Highland County will likely lose between seven and eight hundred thousand dollars in sales tax following changes to managed care organization (MCO) policies.
During Wednesday’s meeting of the Highland County Commissioners, a letter from Ohio Senate President Keith Faber was discussed. Commissioner Shane Wilkin summarized the letter, saying that the county will no longer be able to impose sales taxes on MCOs, which are Medicaid funded.
“That’s a pretty big hit,” he said.
Wilkin added that he had previously spoken to State Rep. Cliff Rosenberger, the speaker of the Ohio House, who told him that there may be ways to temporarily fill that gap. He added, however, that those methods “would not be lasting.”
Highland County Auditor Bill Fawley was also present during the meeting. He said that the losses will start July 1 of next year.
The Associated Press reported in July that overall, Ohio stands to lose more than $1 billion in the next two-year state budget as it phases out the sales tax structure that hauled in hundreds of millions of dollars in federal Medicaid money.
The AP reported on a Columbus Dispatch study that found that nearly $400 million in additional county and transit authority sales taxes are also projected to be lost.
Since 2009, Ohio has charged a sales tax on services provided through Medicaid managed-care organizations to benefit from federal matching funds. Counties and transit authorities benefited through additional local sales taxes.
The federal Centers for Medicare & Medicaid Services two years ago prohibited taxing only managed-care companies that deal with Medicaid. State officials say they’ll look at how other states deal with similar challenges.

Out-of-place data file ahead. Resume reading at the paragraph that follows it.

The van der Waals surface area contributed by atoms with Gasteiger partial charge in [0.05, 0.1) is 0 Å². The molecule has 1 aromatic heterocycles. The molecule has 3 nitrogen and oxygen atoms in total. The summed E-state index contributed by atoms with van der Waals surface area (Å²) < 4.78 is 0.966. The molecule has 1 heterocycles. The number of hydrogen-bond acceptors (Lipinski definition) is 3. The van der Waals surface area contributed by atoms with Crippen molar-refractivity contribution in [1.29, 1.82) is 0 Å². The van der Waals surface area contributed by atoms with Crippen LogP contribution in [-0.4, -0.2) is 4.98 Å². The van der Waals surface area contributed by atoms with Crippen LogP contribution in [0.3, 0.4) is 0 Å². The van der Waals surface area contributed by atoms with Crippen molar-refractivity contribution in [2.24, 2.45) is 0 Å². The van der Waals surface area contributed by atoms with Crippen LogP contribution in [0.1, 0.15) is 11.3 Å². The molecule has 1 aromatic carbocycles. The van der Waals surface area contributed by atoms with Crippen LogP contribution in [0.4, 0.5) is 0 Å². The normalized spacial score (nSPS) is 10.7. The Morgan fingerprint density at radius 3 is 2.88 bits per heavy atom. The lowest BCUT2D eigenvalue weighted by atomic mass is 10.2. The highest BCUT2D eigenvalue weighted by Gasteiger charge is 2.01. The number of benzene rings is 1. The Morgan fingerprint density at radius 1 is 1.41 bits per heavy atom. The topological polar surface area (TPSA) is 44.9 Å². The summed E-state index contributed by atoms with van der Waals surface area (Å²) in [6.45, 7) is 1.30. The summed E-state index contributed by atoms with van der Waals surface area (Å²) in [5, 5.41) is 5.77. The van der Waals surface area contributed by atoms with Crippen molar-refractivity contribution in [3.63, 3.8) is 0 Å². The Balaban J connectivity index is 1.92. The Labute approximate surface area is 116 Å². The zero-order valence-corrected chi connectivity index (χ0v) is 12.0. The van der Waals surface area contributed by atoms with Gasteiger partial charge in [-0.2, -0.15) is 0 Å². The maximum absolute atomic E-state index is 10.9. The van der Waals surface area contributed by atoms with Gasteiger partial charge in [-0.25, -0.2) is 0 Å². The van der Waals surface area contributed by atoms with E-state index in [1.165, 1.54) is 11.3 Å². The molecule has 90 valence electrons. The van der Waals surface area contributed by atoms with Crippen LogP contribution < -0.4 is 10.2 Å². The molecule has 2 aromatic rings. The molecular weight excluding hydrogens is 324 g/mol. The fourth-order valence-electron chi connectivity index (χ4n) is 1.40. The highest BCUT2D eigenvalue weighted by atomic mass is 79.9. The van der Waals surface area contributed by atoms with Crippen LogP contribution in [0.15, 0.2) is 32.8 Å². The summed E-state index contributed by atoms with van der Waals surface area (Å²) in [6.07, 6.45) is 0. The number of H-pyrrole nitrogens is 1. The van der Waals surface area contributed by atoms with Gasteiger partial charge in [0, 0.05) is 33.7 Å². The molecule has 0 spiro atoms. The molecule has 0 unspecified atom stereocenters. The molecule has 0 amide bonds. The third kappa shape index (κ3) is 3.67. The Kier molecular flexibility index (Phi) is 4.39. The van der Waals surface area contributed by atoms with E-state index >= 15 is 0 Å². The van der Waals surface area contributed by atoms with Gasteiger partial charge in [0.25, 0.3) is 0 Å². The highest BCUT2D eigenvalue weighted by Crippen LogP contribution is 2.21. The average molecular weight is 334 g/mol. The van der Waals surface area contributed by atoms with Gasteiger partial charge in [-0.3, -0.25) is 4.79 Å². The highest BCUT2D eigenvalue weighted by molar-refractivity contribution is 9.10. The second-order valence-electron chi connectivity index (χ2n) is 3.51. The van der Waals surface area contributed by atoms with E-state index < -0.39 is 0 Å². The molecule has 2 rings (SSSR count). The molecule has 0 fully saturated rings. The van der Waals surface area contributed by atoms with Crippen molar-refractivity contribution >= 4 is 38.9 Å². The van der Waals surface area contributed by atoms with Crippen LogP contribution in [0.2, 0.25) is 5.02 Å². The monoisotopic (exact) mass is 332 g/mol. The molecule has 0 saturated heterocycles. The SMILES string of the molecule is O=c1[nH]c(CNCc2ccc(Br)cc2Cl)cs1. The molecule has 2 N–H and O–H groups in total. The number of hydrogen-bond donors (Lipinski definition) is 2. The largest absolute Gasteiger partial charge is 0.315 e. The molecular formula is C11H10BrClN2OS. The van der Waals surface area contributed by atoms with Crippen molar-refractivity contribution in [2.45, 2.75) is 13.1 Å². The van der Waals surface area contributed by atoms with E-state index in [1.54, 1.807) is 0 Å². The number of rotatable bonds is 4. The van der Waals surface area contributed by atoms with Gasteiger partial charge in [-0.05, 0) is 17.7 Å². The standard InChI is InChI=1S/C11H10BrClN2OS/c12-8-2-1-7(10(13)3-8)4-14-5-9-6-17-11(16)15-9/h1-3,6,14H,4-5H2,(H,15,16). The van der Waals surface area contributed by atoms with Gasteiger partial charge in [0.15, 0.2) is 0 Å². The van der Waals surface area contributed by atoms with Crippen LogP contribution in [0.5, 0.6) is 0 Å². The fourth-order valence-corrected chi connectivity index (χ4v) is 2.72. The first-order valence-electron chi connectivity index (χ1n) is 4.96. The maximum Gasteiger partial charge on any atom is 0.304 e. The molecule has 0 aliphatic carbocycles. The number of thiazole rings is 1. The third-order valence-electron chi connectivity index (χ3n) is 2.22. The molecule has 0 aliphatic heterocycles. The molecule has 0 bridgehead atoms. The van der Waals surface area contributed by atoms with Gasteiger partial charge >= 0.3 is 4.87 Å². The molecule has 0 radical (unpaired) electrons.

In another tax-related matter, Fawley also provided the permissive sales tax receipts for this month. August’s receipts totaled at $604,182.83. That figure is higher than last year’s, which was $543,952.98, according to a material provided by Fawley.
Also on Wednesday, Highland County Health Commissioner Jared Warner introduced Tori Priest, the county’s new health educator. She will be joined by another educator in the coming weeks to promote health messages throughout the county.
Warner said that currently Highland County is ranked 77th out Ohio’s 88 counties for health. He said he is “not satisfied” with that number, and so the county is “going to try something different.”
Warner added that health educators have seen positive results in bigger health departments.
The focus, he said, is going to be changing behaviors to promote overall better health. Target areas will be the effects of drug use, as well as diabetes education.
Warner also said that the health department will be offering free mammogram screenings on Sept. 16 and 17. Pre-registration is required. For more information, call the department at 937-393-1941.
Finally, commissioners said that funds are available concerning blighted properties, but that to to be eligible a county must have a land bank in place. The deadline for a county to apply for that money is Sept. 2.
Commissioners described land banks as a tool that could remedy some properties and turn them back into tax-paying entities.